We talked yesterday about the economic recession that is now projected in the Atlanta Fed’s GDP model.
With the addition of today’s economic data, this model is now projecting the contraction of the economy by 2.1% in the second quarter (which ended yesterday). That follows the official contraction of 1.6% in the first quarter.
Again, two consecutive quarters of contraction is by definition a recession.
That said, stocks have been pricing this in. Bonds have been pricing it in. And now, some inflation data is beginning to roll over. We looked at core PCE yesterday (the Fed’s favored inflation gauge). It has declined three consecutive months.
Add to this, in today’s manufacturing data, the price component came in softer, also in decline for three consecutive months. Inventories are high, and with that, new orders have been slowing. Freight costs are coming down.
Again, this moderation of exuberance in economic activity is good news.
The cooling in the inflation data takes pressure off of the Fed – reducing the chances that the Fed will crush the economy with draconian rate hikes. In fact, as I said last week, it’s possible that the Fed could be done. That would be extremely positive news for stocks.
With that in mind, we head into a long holiday weekend, and into the second half of the year, with stocks trading just under 16 times forward earnings. That’s right at the long-term average P/E for the S&P 500.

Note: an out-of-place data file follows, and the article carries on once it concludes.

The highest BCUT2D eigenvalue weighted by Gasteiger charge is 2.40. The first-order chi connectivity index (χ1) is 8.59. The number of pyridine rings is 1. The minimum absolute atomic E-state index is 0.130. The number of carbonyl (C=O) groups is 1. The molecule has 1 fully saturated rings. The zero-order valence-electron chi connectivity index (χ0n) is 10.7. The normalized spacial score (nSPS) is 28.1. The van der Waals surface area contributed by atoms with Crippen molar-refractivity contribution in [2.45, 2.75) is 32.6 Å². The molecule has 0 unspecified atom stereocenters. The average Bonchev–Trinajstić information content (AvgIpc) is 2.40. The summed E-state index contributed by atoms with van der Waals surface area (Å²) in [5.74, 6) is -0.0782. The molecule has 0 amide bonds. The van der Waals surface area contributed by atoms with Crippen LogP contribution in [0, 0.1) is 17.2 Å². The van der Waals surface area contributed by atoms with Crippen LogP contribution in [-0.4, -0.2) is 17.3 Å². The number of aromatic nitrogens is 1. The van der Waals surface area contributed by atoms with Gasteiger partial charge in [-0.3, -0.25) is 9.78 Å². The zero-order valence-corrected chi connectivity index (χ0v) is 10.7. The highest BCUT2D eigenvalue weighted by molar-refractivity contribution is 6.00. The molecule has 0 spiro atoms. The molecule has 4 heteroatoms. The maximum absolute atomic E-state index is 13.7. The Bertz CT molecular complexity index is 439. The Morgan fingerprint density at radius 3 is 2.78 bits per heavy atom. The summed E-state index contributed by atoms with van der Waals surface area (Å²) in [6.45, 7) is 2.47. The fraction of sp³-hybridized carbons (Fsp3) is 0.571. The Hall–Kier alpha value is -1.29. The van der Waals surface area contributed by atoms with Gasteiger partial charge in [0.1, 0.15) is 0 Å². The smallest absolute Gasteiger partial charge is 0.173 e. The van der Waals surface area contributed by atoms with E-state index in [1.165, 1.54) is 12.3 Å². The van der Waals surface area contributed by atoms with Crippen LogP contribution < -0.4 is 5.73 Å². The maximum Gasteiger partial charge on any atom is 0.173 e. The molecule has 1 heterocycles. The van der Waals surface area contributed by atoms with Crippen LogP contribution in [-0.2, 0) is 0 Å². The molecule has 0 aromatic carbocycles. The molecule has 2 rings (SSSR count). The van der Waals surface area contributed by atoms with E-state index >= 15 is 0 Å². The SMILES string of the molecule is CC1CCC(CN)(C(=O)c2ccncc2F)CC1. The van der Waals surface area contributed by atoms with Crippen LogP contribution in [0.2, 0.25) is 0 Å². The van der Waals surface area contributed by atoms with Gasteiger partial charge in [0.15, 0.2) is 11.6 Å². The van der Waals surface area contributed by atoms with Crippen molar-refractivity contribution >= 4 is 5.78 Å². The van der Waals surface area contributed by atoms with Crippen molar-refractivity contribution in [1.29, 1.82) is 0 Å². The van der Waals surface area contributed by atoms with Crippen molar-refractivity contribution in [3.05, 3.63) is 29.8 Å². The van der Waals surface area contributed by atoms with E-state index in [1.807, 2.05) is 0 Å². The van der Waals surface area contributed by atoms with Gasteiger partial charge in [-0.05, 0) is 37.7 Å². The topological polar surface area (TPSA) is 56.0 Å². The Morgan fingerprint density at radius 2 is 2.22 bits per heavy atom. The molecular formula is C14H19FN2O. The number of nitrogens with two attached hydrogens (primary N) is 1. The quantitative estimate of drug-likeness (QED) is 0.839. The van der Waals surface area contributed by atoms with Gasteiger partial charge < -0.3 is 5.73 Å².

So, that brings about the question of earnings. What will the “E” of the P/E look like as we start seeing earnings reports from Q2? Thus far, 18 companies have reported for their fiscal Q2. Thirteen of eighteen have beat estimates.
And according to FactSet data, Wall Street has a 12-month bottom-up price target on the S&P 500 that’s 30% higher than current levels.
That outlook would align with a mild recession, which we may have already seen.
Meanwhile, consumer and business balance sheets remain at (or near) record highs. Debt service, as a percent of disposable income is near record lows. Even a percentage point added to unemployment would still put it around historical norms. And the housing market remains sustainable (more than half of mortgage holders have a fixed rate of 3.5% or less … and only 10% of mortgages have adjusted rate mortgages — and those ARMs have a fixed rate component, on average, for between 7 to 10 years).
With all of the above in mind, the stock market performance of the past six months has delivered us companies with strong balance sheets and predictable cash flows, that are now trading at single digit P/E’s.
These broad-based declines are opportunities to buy high quality companies at a discount. You can find some of the best value opportunities in this market by joining us in my premium portfolio service. You can click here to subscribe.
Have a great 4th!
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